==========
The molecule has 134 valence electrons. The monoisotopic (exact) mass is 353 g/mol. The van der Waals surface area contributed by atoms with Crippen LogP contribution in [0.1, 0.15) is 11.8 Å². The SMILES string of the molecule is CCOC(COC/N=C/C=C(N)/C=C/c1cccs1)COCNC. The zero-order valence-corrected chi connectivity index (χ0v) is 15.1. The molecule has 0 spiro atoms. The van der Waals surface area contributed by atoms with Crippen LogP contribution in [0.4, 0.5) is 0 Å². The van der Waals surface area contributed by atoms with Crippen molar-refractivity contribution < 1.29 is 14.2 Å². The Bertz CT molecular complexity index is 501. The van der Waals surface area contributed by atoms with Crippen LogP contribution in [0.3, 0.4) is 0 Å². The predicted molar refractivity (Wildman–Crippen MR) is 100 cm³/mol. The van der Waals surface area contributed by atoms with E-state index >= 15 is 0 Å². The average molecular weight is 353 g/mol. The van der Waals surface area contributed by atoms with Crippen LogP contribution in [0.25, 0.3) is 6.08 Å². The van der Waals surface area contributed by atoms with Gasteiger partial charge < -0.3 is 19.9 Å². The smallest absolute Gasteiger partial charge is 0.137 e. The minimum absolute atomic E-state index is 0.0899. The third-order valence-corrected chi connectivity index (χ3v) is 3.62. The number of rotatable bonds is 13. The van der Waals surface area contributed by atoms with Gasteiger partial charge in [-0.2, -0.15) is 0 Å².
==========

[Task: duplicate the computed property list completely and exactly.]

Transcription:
The molecule has 134 valence electrons. The monoisotopic (exact) mass is 353 g/mol. The van der Waals surface area contributed by atoms with Crippen LogP contribution in [0.1, 0.15) is 11.8 Å². The SMILES string of the molecule is CCOC(COC/N=C/C=C(N)/C=C/c1cccs1)COCNC. The zero-order valence-corrected chi connectivity index (χ0v) is 15.1. The molecule has 0 spiro atoms. The van der Waals surface area contributed by atoms with Crippen LogP contribution in [0.4, 0.5) is 0 Å². The van der Waals surface area contributed by atoms with Crippen molar-refractivity contribution < 1.29 is 14.2 Å². The Bertz CT molecular complexity index is 501. The van der Waals surface area contributed by atoms with Crippen LogP contribution in [0.3, 0.4) is 0 Å². The predicted molar refractivity (Wildman–Crippen MR) is 100 cm³/mol. The van der Waals surface area contributed by atoms with E-state index >= 15 is 0 Å². The average molecular weight is 353 g/mol. The van der Waals surface area contributed by atoms with Crippen LogP contribution in [0.25, 0.3) is 6.08 Å². The van der Waals surface area contributed by atoms with Gasteiger partial charge < -0.3 is 19.9 Å². The smallest absolute Gasteiger partial charge is 0.137 e. The minimum absolute atomic E-state index is 0.0899. The third-order valence-corrected chi connectivity index (χ3v) is 3.62. The number of rotatable bonds is 13. The van der Waals surface area contributed by atoms with Gasteiger partial charge in [-0.2, -0.15) is 0 Å².